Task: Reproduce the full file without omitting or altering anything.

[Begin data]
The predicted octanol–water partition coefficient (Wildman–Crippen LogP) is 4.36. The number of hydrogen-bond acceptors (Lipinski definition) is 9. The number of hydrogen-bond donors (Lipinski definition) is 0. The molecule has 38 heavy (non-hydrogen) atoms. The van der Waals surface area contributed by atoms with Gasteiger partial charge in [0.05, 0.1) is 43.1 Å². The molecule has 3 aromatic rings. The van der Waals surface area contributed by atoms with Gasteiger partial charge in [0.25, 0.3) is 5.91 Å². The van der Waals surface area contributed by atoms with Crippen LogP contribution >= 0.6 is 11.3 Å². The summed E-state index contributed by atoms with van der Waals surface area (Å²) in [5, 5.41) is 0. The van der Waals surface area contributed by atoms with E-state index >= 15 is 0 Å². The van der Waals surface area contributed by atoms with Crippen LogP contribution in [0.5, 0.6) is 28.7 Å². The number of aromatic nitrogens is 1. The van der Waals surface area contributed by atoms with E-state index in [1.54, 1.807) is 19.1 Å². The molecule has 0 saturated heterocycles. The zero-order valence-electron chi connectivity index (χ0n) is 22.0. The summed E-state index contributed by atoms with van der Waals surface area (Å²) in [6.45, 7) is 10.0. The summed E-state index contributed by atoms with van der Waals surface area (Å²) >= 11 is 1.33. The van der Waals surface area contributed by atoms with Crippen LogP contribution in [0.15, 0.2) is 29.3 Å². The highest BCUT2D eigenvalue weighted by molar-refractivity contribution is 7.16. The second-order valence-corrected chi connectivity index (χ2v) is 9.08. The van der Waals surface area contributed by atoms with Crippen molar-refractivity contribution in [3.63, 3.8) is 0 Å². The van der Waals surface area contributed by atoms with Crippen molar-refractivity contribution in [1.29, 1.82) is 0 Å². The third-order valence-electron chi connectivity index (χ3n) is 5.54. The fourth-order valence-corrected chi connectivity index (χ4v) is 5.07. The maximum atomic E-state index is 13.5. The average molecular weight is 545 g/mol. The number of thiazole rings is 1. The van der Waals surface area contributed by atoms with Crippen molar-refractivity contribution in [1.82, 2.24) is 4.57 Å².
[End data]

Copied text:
The predicted octanol–water partition coefficient (Wildman–Crippen LogP) is 4.36. The number of hydrogen-bond acceptors (Lipinski definition) is 9. The number of hydrogen-bond donors (Lipinski definition) is 0. The molecule has 38 heavy (non-hydrogen) atoms. The van der Waals surface area contributed by atoms with Gasteiger partial charge in [0.05, 0.1) is 43.1 Å². The molecule has 3 aromatic rings. The van der Waals surface area contributed by atoms with Gasteiger partial charge in [0.25, 0.3) is 5.91 Å². The van der Waals surface area contributed by atoms with Crippen LogP contribution >= 0.6 is 11.3 Å². The summed E-state index contributed by atoms with van der Waals surface area (Å²) in [5, 5.41) is 0. The van der Waals surface area contributed by atoms with E-state index >= 15 is 0 Å². The van der Waals surface area contributed by atoms with Crippen LogP contribution in [0.5, 0.6) is 28.7 Å². The number of aromatic nitrogens is 1. The van der Waals surface area contributed by atoms with E-state index in [1.54, 1.807) is 19.1 Å². The molecule has 0 saturated heterocycles. The zero-order valence-electron chi connectivity index (χ0n) is 22.0. The summed E-state index contributed by atoms with van der Waals surface area (Å²) in [6.45, 7) is 10.0. The summed E-state index contributed by atoms with van der Waals surface area (Å²) >= 11 is 1.33. The van der Waals surface area contributed by atoms with Crippen LogP contribution in [0.15, 0.2) is 29.3 Å². The highest BCUT2D eigenvalue weighted by molar-refractivity contribution is 7.16. The second-order valence-corrected chi connectivity index (χ2v) is 9.08. The van der Waals surface area contributed by atoms with Crippen molar-refractivity contribution in [3.63, 3.8) is 0 Å². The van der Waals surface area contributed by atoms with Crippen molar-refractivity contribution in [1.29, 1.82) is 0 Å². The third-order valence-electron chi connectivity index (χ3n) is 5.54. The fourth-order valence-corrected chi connectivity index (χ4v) is 5.07. The maximum atomic E-state index is 13.5. The average molecular weight is 545 g/mol. The number of thiazole rings is 1. The van der Waals surface area contributed by atoms with Crippen molar-refractivity contribution in [1.82, 2.24) is 4.57 Å².